Overall, spending by House members is up 20% since 2000, with member office costs averaging $1.2 million.

Penfield Endorses Massa

The Massa Campaign today announced that the Penfield Democratic Committee has endorsed Eric Massa. Penfield is a suburb of Rochester in Monroe County which is partially in the 29th district.

This endorsement is noteworthy because Penfield borders David Nachbar's home town of Pittsford.

Kuhl and Gitmo

According to a Democratic Congressional Campaign Committee (DCCC) press release, I should be upset with Randy Kuhl for not immediately denouncing President Bush's threatened veto of H R 1585, the 2008 Defense Appropriation. The DCCC claims that Bush wants to veto the bill because the increases in troop pay and survivor benefits are too high. If you want to go down that rathole with the DCCC and Rep. Kuhl, this story will take you there.

I'd rather not engage in a silly debate, so I'm ready to stipulate that both Kuhl and the DCCC are 100% grade-A all-American troop supporters of the first rank -- but only if they promise to stop arguing about who "supports the troops". Kuhl's constant repetition of that phrase is a poor substitute for a real defense of his continued support of the Iraq war. The DCCC's usage is worse, because it is textbook case of letting the other side frame the debate by using their language. The DCCC is apparently unwilling to challenge Republicans on the substance of Iraq, so instead it focuses on whether we should raise soldiers' pay 3% or 3.5%.

Both sides are doing the public a disservice. While they're slinging platitudes and arguing over minutae, they fail to address the real issues in the war on terror. One of those issues, Guantánamo, is finally being addressed in H R 1585, no thanks to Randy Kuhl.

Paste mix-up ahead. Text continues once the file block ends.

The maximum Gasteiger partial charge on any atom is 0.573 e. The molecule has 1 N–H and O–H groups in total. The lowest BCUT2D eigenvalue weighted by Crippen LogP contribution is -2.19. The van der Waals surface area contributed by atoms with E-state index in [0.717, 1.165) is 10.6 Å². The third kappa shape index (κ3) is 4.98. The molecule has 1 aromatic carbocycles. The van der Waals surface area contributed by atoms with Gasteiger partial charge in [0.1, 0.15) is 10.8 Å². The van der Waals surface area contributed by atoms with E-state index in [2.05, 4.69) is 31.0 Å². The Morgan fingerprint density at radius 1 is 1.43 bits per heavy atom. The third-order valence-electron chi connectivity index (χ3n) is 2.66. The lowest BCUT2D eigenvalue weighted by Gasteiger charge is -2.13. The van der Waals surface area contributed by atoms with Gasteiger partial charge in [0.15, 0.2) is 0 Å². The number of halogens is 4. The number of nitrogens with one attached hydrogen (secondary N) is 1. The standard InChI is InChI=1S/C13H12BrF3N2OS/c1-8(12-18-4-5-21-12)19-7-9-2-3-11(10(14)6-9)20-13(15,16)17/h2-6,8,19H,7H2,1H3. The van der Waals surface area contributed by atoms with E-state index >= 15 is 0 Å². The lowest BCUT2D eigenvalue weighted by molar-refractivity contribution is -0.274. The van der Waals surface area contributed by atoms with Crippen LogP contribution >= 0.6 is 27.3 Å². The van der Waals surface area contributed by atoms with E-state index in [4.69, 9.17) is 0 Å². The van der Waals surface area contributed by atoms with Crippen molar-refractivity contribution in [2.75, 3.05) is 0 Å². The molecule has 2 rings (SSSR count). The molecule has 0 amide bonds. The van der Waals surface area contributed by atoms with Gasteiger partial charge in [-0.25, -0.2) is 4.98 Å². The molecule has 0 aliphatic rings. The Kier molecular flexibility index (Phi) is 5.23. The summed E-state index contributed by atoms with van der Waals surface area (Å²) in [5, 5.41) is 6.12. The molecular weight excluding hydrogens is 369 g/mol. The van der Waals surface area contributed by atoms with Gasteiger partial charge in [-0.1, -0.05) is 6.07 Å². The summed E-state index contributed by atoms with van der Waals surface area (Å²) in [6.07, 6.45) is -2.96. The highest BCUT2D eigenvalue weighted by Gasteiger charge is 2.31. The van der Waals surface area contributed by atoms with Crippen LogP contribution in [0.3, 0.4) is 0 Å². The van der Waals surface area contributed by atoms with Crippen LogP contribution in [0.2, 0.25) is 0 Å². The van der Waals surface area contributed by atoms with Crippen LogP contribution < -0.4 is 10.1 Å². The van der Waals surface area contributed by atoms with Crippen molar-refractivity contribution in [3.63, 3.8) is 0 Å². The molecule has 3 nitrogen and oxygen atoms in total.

The House version of the 2008 defense appropriation included an amendment [pdf] asking the Department of Defense to identify and transfer all prisoners from Guantánamo Bay by the end of the year. Randy Kuhl voted for H R 1585, but against the amendment, which ended up in the bill anyway.

The plain fact, as documented by the UN [pdf], is that the US has used Guantánamo Bay as a way to circumvent the Geneva Convention, to torture inmates, and to delay the release of some prisoners who are probably innocent of all charges against them. Gitmo will go down in history with other US overreactions in times of war, and it needs to be cleaned up.

I think that last paragraph is completely uncontroversial, but unfortunately a lot of pundits and politicians continue to defend Guantánamo. I would ask anyone who agrees with those opinion makers to imagine what they would call a place like Guantánamo if it were located in Castro's Cuba instead of on our base there. What would we call a facility in a communist country where people can be held indefinitely without trial, threatened with dogs, and made to endure sleep deprivation and other forms of "soft" torture? I don't think "gulag" is a hysterical term for such a place.

A strong country dedicated to a long fight against Islamic fundamentalist extremism does not need Guantánamo Bay. We are smart and tough enough to treat prisoners humanely while we fight a war. To do anything less is profoundly un-American, since it denies the principles upon which our country was founded.

Many Democrats and most Republicans have been afraid to challenge the administration on its handling of prisoners because they are afraid of the same kind of demagoguery that is behind "support the troops". That's why, years after Guantánamo should have been shuttered, only four Republicans voted for closing Gitmo, and 15 conservative Democrats voted against.

If the DCCC were interested in real issues, they might have highlighted Kuhl's vote against the Guantánamo amendment. If Kuhl really wanted to do something to "support the troops", he could have voted with a few of his colleagues to close Gitmo. Instead, we get inane press releases from both sides.

AgJobs Makes the Immigration Bill

McClatchy reports that the AgJobs bill, which is supported by Randy Kuhl, has made it into the compromise immigration bill. As mentioned earlier, Kuhl supports AgJobs because it would ensure that the fruit farmers in the 29th have enough labor to pick their crops.